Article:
After the bull market of 2020-21, the top for tech stocks may already have been and gone. The S&P 500 just had its worst week in a year, losing 8.7% since its 4 January peak. Meanwhile, the Nasdaq has dived 15.1% since its record high on 22 November. Thus, it’s been a bad start to 2022 for US stocks in general and tech stocks in particular. But a few stocks have taken a truly savage beating since October. One of these ‘post-Halloween horrors’ has been Netflix (NASDAQ: NFLX) stock, which has plunged spectacularly since November.
NFLX exploded from 2012-2021
Go-go growth stock Netflix has generated outstanding gains over a decade. Ten years ago, shares in the video-streaming provider closed at $14.32 on 20 January 2012. Five years later, NFLX had surged to close at $138.60 on 20 January 2017. That’s a mammoth gain of 867.9% in 60 months. Yet Netflix stock kept soaring, hitting an all-time high of $700.99 on 17 November 2021. That’s almost 50 times the closing price on 20 January 2012, under 10 years earlier. Indeed, had I bought $1,000 of Netflix shares at $14.32 on 20 January 2012 and sold at 2021’s peak, I’d have over $48,950. Wow.
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Netflix stock gets a nasty knock
However, Netflix stock has been knocked back since November. This followed news that the Federal Reserve — the US central bank — will tighten monetary policy more rapidly than previously indicated. The Fed also expects to raise interest rates three or four times in 2022. With liquidity set to fall and interest rates set to rise, this spooked tech investors. Hence, a wave of selling in the past three months has driven down tech stocks. At the end of 2021, Netflix closed at $602.44, down almost $100 from its November peak.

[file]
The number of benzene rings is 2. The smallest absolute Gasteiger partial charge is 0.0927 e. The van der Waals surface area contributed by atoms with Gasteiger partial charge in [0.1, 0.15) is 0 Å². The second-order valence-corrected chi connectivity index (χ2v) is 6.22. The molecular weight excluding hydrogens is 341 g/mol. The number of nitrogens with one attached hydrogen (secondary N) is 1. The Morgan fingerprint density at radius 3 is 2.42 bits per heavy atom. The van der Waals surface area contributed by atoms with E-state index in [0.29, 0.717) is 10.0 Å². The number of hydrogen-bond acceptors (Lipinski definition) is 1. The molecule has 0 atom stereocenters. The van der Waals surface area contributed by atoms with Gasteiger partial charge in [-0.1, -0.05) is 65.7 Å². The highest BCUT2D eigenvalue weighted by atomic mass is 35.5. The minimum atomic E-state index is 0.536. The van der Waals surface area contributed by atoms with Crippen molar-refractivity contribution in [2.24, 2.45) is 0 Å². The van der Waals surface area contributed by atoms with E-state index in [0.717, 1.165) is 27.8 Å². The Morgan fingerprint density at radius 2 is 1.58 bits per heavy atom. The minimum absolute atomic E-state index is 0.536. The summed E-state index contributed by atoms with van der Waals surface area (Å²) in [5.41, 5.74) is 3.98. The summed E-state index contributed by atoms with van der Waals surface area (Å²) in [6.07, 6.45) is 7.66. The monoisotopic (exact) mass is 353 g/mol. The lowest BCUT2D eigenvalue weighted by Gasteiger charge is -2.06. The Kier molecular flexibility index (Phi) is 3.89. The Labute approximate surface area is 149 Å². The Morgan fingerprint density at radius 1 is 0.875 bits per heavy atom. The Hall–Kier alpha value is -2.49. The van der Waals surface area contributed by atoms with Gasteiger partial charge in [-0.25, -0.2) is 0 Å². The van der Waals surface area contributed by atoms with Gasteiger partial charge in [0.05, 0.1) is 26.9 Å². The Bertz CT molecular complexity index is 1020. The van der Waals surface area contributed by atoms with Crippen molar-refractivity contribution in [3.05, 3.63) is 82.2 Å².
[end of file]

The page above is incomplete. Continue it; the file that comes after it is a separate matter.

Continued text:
On Thursday evening, Netflix unveiled its fourth-quarter earnings report. This revealed slowing subscriber growth. The group added 8.3m net subscribers in Q4, versus a forecast 8.5m. What’s more, Netflix expects to recruit only 2.5m paid net subscribers in Q1 2022 — well short of the 4m recruited in Q1 2021. As a highly rated growth stock, Netflix has to keep its engine running hot. And signs of slowing down has smashed its shares before. Hence, on Friday, the stock closed at $397.50 — crashing $110.75 (-21.8%) overnight. Ouch.
Would I buy NFLX today?
From its all-time high of $700.99 to Friday’s close of $397.50, Netflix stock has lost $303.49. That’s a collapse of almost half (-43.3%) in just over two months — a punishing blow for Netflix shareholders. But having dived so hard, surely the stock will bounce back, right? Not necessarily.
Netflix pivoted to become a streaming service in January 2007. Over two decades, it has gone from a scrappy start-up (listed on 23 May 2002) to a massive global business. At the current stock price, Netflix is valued at over $176bn. Today, it’s a tech Titan, but for it to remain so, Netflix has to keep growing subscribers, revenues, profits, earnings and cash flow. But woe betide the streaming giant if growth stagnates or turns negative. Because if Netflix goes ex-growth, so too may its shares. And all the while, deep-pocketed competitors are investing heavily to steal its lunch.
Right now, Netflix stock trades on 35.8 times earnings, while offering an earnings yield of 2.8% and no dividend. As an old-school value investor, these fundamentals aren’t attractive to me. I can see this stock’s attractions to risk-taking growth/tech investors but I don’t own NFLX today and I wouldn’t buy, even at Friday’s deeply discounted price.